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The Maduro regime announced today that it was taking over Makro, a popular privately-owned wholesaler, effective immediately. The announcement came from William Contreras, the Superintendent for the Defense of Socio-Economic Rights, who cited “irregularities” at the company as justification for the takeover.

During a television interview that aired on a state-owned network this morning, Contreras listed a set of behaviours he claims Makro has engaged in, including:

… the condicionamiento de ventas [I think this means something like, “bundling of items for sale”], hoarding, usury, speculation and boycotting…

On the “condicionamiento de ventas” charge, Contreras alleged that Makro will sometimes refuse shoppers the ability to buy basic necessities like flour and rice unless they spend Bs. 5,000,000 (approximately $59) in other products.

Contreras also justified the takeover by saying that the company was part of the “economic war” against Venezuela, which is a concept key to the Maduro regime’s mythos.

Makro is a chain of wholesalers that originated in Holland in the 1960s, and has operated in Venezuela for decades. There are currently 37 Makro stores in the country.

It is not clear what the Maduro regime plans to do with the Makro stores once the takeover is complete.

Regime critics believe that the takeover of Makro is a poorly-disguised attempt to essentially steal the company’s products to distribute to Venezuelans during the Christmas season. As evidence, critics point out the fact that Maduro has used the tactic successfully before.

In 2013, Maduro ordered the takeover of the Daka consumer electronics store in November 2013, and forced the company to sell its products at dramatically reduced prices, setting off a wave of bacchanal shopping and looting that resulted in the near destruction of the company and months of product shortages. Aside from being timed to coincide with Christmas, the Daka takeover also took place a few short weeks prior to municipal elections.

In December of last year, the government raided a warehouse belonging to Kreisel, the largest toy distributor in the country. The government confiscated nearly 5 million toys and later sold them at steep discounts.

Citgo President Arrested

Attorney general Tarek William Saab announced this morning that the president of Citgo, Jose Angel Pereira Ruimwyk, and five other top oil executives have been arrested as part of a “crusade” against corruption.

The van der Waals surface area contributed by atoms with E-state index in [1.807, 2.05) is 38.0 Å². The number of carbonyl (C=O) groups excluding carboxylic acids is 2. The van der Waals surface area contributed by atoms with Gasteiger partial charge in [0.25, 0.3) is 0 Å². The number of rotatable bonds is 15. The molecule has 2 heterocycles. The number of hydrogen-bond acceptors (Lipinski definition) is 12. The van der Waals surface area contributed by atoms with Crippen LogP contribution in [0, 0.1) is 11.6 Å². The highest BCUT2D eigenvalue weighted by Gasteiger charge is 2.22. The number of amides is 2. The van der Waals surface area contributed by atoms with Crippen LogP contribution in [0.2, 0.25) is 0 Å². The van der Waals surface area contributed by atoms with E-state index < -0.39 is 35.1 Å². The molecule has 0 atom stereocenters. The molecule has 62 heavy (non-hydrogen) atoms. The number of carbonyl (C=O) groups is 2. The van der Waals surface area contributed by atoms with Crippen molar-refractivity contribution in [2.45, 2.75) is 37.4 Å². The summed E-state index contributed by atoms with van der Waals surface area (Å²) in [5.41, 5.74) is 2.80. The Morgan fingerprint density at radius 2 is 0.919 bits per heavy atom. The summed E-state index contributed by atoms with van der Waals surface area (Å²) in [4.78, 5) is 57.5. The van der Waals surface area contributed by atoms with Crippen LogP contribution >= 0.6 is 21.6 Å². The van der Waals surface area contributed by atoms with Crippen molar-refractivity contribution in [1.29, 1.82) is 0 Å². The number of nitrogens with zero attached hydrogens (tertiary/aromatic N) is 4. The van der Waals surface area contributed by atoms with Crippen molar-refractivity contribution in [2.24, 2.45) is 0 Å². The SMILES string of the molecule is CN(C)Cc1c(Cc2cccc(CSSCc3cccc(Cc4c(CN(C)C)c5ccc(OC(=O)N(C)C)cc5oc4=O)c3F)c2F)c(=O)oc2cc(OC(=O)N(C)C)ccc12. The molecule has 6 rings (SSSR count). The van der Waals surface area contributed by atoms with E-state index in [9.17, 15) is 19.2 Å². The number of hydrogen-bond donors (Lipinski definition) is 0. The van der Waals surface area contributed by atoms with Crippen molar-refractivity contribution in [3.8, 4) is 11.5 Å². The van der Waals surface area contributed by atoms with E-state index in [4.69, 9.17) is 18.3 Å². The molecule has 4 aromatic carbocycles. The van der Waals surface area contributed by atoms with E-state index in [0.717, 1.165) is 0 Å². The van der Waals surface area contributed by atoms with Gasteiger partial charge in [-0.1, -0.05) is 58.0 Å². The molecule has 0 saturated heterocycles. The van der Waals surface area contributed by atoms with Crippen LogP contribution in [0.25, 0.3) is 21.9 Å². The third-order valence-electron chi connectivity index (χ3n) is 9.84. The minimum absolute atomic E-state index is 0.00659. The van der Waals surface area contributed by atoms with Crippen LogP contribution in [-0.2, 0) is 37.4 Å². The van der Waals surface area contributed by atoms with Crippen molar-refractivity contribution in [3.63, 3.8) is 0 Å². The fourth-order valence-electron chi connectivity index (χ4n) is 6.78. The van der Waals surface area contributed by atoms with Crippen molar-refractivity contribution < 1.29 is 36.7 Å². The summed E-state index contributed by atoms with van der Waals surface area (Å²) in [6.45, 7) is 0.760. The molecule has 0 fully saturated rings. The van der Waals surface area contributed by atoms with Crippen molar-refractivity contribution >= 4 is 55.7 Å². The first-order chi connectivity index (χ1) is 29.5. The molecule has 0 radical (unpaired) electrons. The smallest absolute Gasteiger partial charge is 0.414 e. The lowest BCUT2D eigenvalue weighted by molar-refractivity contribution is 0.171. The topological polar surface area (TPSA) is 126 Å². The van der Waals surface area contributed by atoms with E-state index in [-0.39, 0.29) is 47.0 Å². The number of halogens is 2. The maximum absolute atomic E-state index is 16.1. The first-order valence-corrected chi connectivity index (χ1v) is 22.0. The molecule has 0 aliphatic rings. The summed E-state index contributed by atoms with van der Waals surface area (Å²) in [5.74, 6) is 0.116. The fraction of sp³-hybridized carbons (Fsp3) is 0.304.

While news of the arrests are still developing, Saab said that the detentions come in connection with a June 15 meeting this year involving two international companies: Frontier Group Management and Apolo Global Management. According to Saab, Citgo and the two companies agreed to a debt refinancing deal worth $4 billion, a deal that Saab said “compromised the future of [Citgo] and of our country.”

Saab said that the deal “unfairly” indebted the company, and suggested that it was motivated by “corruption”. \

Citgo is the U.S.-based subsidiary of PDVSA, the Venezuelan state-owned oil company.

Citing “sources close to PDVSA”, Reuters reports that the arrests are not in fact related to corruption, but are instead motivated by “turf wars for control of the company”.

Maduro Gets Credit for Citgo Arrests

Minister of Communication Jorge Rodriguez spoke today on the arrest of Citgo’s president and five other oil executives, saying that the measure had been taken under the initiative of Maduro himself. Rodriguez said:

A few days ago President Maduro ordered a deep investigation into these alleged acts that were happening in one of the main companies that belongs to the wide world of the Venezuelan oil industry. I’m talking about Citgo.

Rodriguez said that Maduro was concerned that Citgo was operating in a way that might “weaken the Republic, our oil industry or Citgo”, and that he considers the arrested executives to be “North American spies” and “vulgar thieves”.


Questions/Comments? E-mail me: invenezuelablog@gmail.com

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2 thoughts on “11.21.17: Vulgar Thieves

  1. Pingback: 11.22.17: Demands | In Venezuela

  2. Pingback: 11.25.17: Kalashnikovs | In Venezuela

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